Allocation of shares with vesting, stock options and virtual stock options

Giving a start-up’s staff the opportunity to benefit from its value growth is generally seen as an effective way to alleviate initial cash flow requirements while increasing employee buy-in and motivation.

There are several techniques to achieve this:

  • the allocation of shares;
  • the assignment of a debt due at the time of the sale of the business.

In practice, this is mainly relevant for businesses that have chosen to organize themselves as a company. However, certain advantages are also available to the non-profit sector.

A member of staff is defined as employed or self-employed persons (including directors), and where appropriate active shareholders, a management company or members of an advisory body of the company (p. e.g. an advisory board) that we want to federate and reward.

Share allocation:

  • Contribution to industry : the worker agrees to perform work in exchange for shares; In case of non-performance of the promised work, his actions can be suspended or even withdrawn.
  • Grant of shares: the beneficiary receives shares, free of charge or on preferential terms, if necessary as and when a vesting period: the right to shares is acquired gradually. During the vesting period, the beneficiary may not dispose of his shares directly or indirectly (for example, he may not sell them). The continuation of the vesting period is subject to the beneficiary fulfilling certain commitments, generally including the obligation not to terminate a service agreement without good reason. In this example, if the worker terminates his or her service agreement without a valid reason, the worker loses all or part of this right. This is usually implemented in a shareholder agreement.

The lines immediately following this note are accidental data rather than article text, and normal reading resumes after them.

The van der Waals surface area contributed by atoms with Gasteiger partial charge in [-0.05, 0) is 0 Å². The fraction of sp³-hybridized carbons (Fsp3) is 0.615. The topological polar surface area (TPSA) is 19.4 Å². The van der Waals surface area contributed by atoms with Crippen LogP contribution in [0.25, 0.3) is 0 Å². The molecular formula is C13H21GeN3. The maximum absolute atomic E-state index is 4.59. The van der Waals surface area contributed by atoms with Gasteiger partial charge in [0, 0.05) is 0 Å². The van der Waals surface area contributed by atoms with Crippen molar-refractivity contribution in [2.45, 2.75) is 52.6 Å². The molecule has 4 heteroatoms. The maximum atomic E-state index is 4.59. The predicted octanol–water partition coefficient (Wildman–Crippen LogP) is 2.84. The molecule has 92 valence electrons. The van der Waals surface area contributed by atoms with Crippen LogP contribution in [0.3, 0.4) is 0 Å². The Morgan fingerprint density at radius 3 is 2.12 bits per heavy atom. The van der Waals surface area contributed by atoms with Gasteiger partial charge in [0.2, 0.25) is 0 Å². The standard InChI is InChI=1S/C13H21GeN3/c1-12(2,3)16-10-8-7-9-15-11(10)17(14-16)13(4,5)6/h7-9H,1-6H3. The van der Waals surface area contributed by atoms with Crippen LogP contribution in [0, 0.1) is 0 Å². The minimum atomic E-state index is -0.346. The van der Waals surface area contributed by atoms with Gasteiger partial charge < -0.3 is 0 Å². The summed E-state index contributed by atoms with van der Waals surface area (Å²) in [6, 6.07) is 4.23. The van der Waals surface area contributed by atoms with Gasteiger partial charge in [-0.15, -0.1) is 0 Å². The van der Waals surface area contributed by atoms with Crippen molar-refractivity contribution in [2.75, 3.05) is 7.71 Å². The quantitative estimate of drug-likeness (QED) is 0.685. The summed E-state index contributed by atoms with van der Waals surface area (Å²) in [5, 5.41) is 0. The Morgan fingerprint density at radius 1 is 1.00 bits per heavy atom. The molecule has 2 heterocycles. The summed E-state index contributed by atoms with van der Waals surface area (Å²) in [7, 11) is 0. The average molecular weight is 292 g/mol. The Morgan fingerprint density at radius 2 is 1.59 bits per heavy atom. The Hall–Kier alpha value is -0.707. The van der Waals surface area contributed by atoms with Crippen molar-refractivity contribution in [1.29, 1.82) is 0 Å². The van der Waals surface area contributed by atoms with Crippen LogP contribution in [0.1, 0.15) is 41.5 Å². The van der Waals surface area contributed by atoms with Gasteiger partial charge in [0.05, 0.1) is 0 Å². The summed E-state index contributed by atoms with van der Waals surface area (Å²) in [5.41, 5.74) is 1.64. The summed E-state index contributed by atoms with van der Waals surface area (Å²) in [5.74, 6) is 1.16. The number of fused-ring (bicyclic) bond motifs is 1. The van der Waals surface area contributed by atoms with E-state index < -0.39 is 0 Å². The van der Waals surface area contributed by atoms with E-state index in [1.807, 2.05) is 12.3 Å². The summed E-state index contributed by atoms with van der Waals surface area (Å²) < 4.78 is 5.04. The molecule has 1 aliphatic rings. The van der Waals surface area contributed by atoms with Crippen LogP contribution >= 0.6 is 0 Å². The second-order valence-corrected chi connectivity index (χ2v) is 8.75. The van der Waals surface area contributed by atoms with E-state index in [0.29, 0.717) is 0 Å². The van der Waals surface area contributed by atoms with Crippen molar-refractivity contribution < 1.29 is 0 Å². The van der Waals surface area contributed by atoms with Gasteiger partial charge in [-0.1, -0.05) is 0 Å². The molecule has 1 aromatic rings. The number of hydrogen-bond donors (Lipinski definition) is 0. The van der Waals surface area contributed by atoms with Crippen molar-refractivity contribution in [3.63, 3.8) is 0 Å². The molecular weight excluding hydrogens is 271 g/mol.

• Grant of stock options and subscription rights: these are options allowing the employee to acquire, on predetermined (usually preferential) terms, existing shares or new shares. In the case of new shares, we speak of subscription rights, also referred to as warrants. Each subscription right makes it possible to subscribe to a new share of the company.

In both cases, the beneficiary becomes a shareholder of the company, eventually; in the case of the option, if the beneficiary exercises the option and in the case of subscription rights, if he actually subscribes for the shares.

    • Options on existing shares are granted by shareholders, but may also be granted by the company.
      • In the first case, the shareholders may enter into a call option agreement regulating the terms of exercise of the option. This agreement generally grants a mandate to the members of the management authority to carry out the operation.
      • In the second case, the company grants options on its own shares that it has repurchased from shareholders.

The repurchase of own shares is thus one of the techniques used to offer shares for sale to staff members or key people of the company. The Code encourages this approach since, when the repurchased shares are intended for distribution to staff, no general meeting is required. However, this is only possible if the conditions laid down for the distribution of profits are met. For the srl, for example, the double test of liquidity and solvency must be met.

    • The granting of subscription rights necessarily involves a general meeting (with certain exceptions within the framework of the authorized capital for SAs); A number of formalities must be complied with.